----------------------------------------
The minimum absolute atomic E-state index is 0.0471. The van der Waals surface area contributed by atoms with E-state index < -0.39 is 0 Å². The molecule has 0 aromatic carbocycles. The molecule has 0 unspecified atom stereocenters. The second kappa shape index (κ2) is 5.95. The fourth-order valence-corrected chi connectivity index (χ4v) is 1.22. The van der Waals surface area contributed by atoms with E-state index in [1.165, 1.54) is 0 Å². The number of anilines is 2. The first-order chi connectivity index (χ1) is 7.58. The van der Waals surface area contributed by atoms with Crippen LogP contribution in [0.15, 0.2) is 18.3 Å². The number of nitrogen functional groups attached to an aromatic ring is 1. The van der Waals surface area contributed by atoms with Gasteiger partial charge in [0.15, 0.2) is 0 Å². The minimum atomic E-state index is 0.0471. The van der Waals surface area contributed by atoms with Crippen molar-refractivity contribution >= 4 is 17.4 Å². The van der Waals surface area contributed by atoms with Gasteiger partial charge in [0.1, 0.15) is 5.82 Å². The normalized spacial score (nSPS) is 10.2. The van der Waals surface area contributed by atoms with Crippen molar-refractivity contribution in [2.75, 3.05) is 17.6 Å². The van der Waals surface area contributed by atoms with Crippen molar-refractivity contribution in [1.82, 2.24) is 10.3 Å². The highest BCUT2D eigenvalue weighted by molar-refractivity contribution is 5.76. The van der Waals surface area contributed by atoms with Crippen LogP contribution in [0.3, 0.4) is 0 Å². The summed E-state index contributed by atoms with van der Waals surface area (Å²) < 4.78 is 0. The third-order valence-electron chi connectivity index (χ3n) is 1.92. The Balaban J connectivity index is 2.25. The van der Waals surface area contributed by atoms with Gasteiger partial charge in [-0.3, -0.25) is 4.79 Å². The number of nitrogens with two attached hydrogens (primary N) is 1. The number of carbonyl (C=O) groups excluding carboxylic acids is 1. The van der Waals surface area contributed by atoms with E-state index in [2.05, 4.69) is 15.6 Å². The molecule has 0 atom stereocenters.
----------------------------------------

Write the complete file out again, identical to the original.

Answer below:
The minimum absolute atomic E-state index is 0.0471. The van der Waals surface area contributed by atoms with E-state index < -0.39 is 0 Å². The molecule has 0 aromatic carbocycles. The molecule has 0 unspecified atom stereocenters. The second kappa shape index (κ2) is 5.95. The fourth-order valence-corrected chi connectivity index (χ4v) is 1.22. The van der Waals surface area contributed by atoms with E-state index in [1.165, 1.54) is 0 Å². The number of anilines is 2. The first-order chi connectivity index (χ1) is 7.58. The van der Waals surface area contributed by atoms with Crippen LogP contribution in [0.15, 0.2) is 18.3 Å². The number of nitrogen functional groups attached to an aromatic ring is 1. The van der Waals surface area contributed by atoms with Gasteiger partial charge in [0.15, 0.2) is 0 Å². The minimum atomic E-state index is 0.0471. The van der Waals surface area contributed by atoms with Crippen molar-refractivity contribution >= 4 is 17.4 Å². The van der Waals surface area contributed by atoms with Gasteiger partial charge in [0.1, 0.15) is 5.82 Å². The normalized spacial score (nSPS) is 10.2. The van der Waals surface area contributed by atoms with Crippen molar-refractivity contribution in [2.75, 3.05) is 17.6 Å². The van der Waals surface area contributed by atoms with Crippen molar-refractivity contribution in [1.82, 2.24) is 10.3 Å². The highest BCUT2D eigenvalue weighted by molar-refractivity contribution is 5.76. The van der Waals surface area contributed by atoms with Crippen LogP contribution in [0.3, 0.4) is 0 Å². The summed E-state index contributed by atoms with van der Waals surface area (Å²) < 4.78 is 0. The third-order valence-electron chi connectivity index (χ3n) is 1.92. The Balaban J connectivity index is 2.25. The van der Waals surface area contributed by atoms with Gasteiger partial charge in [-0.3, -0.25) is 4.79 Å². The number of nitrogens with two attached hydrogens (primary N) is 1. The number of carbonyl (C=O) groups excluding carboxylic acids is 1. The van der Waals surface area contributed by atoms with E-state index in [2.05, 4.69) is 15.6 Å². The molecule has 0 atom stereocenters.